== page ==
Event

Indigenous Student Seminar Webinar Series

Tuesday, September 1, 2020 to Tuesday, June 1, 2021
Hoover Institution, Stanford University

Indigenous Student Seminar Webinar Series

Event
Featured

Hoover Institution Hosts Virtual Policy Boot Camp On Renewing Indigenous Economies

Thursday, August 27, 2020
Hoover Institution, Stanford University

The Hoover Institution hosted a virtual policy boot camp August 10–13 for aspiring entrepreneurs and future tribal leaders from various American Indian nations.

News

Inaugural Indigenous Student Seminar

Monday, August 10, 2020 to Wednesday, August 12, 2020
Hoover Institution, Stanford University

The Hoover Institution student seminar on Renewing Indigenous Economies will help Indigenous college students and recent graduates think critically about the interface between federal Indian policy and self-determination. During the week, students will learn about the evolution of property rights and trade networks before European contact; the philosophical underpinnings of indigenous notions of individualism and governance; the effects of persistent colonial policies on indigenous people and communities; and the innovations in Indian Country that are spurring economic growth.

Event
Renewing Indigenous EconomiesFeatured

The Hoover Institution’s PolicyEd Program Launches New Video Series On Renewing Indigenous Economies

Wednesday, April 29, 2020
Hoover Institution, Stanford University

The Hoover Institution’s PolicyEd program has launched Renewing Indigenous Economies, a new video series originated from research conducted by Senior Fellow Terry Anderson. The videos tell the story of the economic prosperity which characterized indigenous societies before Europeans arrived on American soil, and how after centuries of persecution by the federal government, these societies became among the poorest minorities in the United States.

News

Indigenous Capital, Growth, and Property Rights: The Legacy of Colonialism

Sunday, November 17, 2019 to Tuesday, November 19, 2019
Hoover Institution, Stanford University

Capital investment and property rights are generally considered Western concepts exported in the era of European empire building, but pre-colonial evidence from Africa and the Americas suggest that capital investment and property rights are part of the human experience. Europeans assumed the societies they encountered in the Americas lacked the institutions and intellect necessary to fuel economic growth. Careful examination of pre-colonial and colonial societies, however, offer a different perspective—a perspective that sheds light on how indigenous people around the world can renew their economies from the ground up, rather than answering the “siren call of federal handouts."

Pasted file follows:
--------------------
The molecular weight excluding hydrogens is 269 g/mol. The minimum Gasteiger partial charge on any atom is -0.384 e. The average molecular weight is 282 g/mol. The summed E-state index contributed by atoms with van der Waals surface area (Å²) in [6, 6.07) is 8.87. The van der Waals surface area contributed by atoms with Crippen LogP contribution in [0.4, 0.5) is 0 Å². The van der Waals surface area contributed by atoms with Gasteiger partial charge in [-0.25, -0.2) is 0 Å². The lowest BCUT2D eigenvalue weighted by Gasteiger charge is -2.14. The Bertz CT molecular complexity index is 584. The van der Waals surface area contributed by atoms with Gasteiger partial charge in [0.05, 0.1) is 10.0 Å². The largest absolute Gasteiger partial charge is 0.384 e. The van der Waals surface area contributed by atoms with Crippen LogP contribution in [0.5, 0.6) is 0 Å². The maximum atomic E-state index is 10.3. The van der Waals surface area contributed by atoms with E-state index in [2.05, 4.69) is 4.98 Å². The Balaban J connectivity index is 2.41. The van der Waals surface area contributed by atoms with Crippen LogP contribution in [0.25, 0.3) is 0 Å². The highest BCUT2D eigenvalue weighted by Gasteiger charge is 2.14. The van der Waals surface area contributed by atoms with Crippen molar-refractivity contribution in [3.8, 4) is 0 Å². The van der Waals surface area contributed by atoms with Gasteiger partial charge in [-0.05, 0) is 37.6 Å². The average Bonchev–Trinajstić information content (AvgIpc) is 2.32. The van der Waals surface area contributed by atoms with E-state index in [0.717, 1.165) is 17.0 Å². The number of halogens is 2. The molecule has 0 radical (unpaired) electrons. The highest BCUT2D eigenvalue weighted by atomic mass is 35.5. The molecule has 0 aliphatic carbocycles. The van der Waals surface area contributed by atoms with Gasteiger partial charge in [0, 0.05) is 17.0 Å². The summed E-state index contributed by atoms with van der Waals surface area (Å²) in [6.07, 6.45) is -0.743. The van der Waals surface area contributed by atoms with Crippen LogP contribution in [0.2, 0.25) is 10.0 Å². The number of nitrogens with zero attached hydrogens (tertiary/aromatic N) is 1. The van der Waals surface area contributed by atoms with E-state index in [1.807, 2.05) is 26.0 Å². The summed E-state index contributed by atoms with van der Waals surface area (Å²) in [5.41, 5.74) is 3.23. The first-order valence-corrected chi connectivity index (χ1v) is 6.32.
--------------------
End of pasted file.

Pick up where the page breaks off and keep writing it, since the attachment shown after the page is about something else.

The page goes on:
Event

Workshop on Indigenous Property Rights and their Implication in Brazil

Monday, April 29, 2019
Hoover Institution, Washington DC

How does the recognition and demarcation of indigenous property rights affect resource use in Brazil? What can be done to renew indigenous economies in Brazil?

Event
Featured

Renewing Indigenous Economies Policy Symposium

Tuesday, October 2, 2018
Hoover Institution, Washington DC

The Hoover Institution hosted "Renewing Indigenous Economies Policy Symposium" on Tuesday, October 2, 2018 from 12:00pm - 1:30pm EST.

Event

Indigenous Economies Policy Roundtable

Monday, October 1, 2018 to Tuesday, October 2, 2018
Hoover Institution, Washington DC

The Hoover Institution gathered Indigenous community leaders and policymakers from the United States, Canada, and New Zealand to identify obstacles to unlocking human capital and natural resources on reservations, and to share best practices for expanding tribal jurisdiction and improving tribal governance.

Event

Pages

The Hoover Project on Renewing Indigenous Economies is dedicated to understanding how the rich history of governance, entrepreneurship, and trade allowed indigenous peoples to thrive before colonization and how restoring these traditions can help rebuild indigenous economies, cultures, and communities from the ground up.

In North America, as the United States expanded West, traditional governments were displaced by imperialist institutions that are perpetuated by the federal government to this day. Native Americans are more likely than non-Natives to fall below the poverty line, to be assaulted, incarcerated, or to commit suicide. The disparities between Native Americans and other Americans are not the result of culture or lack of resources, but are the result of an institutional gap — a lack of secure land title, clearly defined jurisdictions, and effective governance structures. As islands of poverty in a sea of wealth, most American Indian reservations provide a stark picture of what federal government interference can do to stifle human dignity, prosperity, and freedom.

Parallel stories exist in indigenous economies throughout the Americas and, indeed, around the world, where colonizers — whether Dutch, French, Portuguese, or Spanish — similarly displaced peoples and disregarded traditional cultures, governance structures, and ownership claims.

As Hoover’s research and successful indigenous economies have shown, renewing indigenous economies is a matter of adapting old institutions that worked and discovering new ones that allow reservation communities and residents to fully participate in and benefit from the modern global economy.

The Hoover Project on Renewing Indigenous Economies works with scholars, tribal leaders, educators, and emerging indigenous leaders from around the world to foster the exchange of knowledge and skills necessary for successful tribal governance and entrepreneurship; promotes policy education to inform people of the obstacles faced by tribal leaders and entrepreneurs; and advances reforms that would remove those obstacles.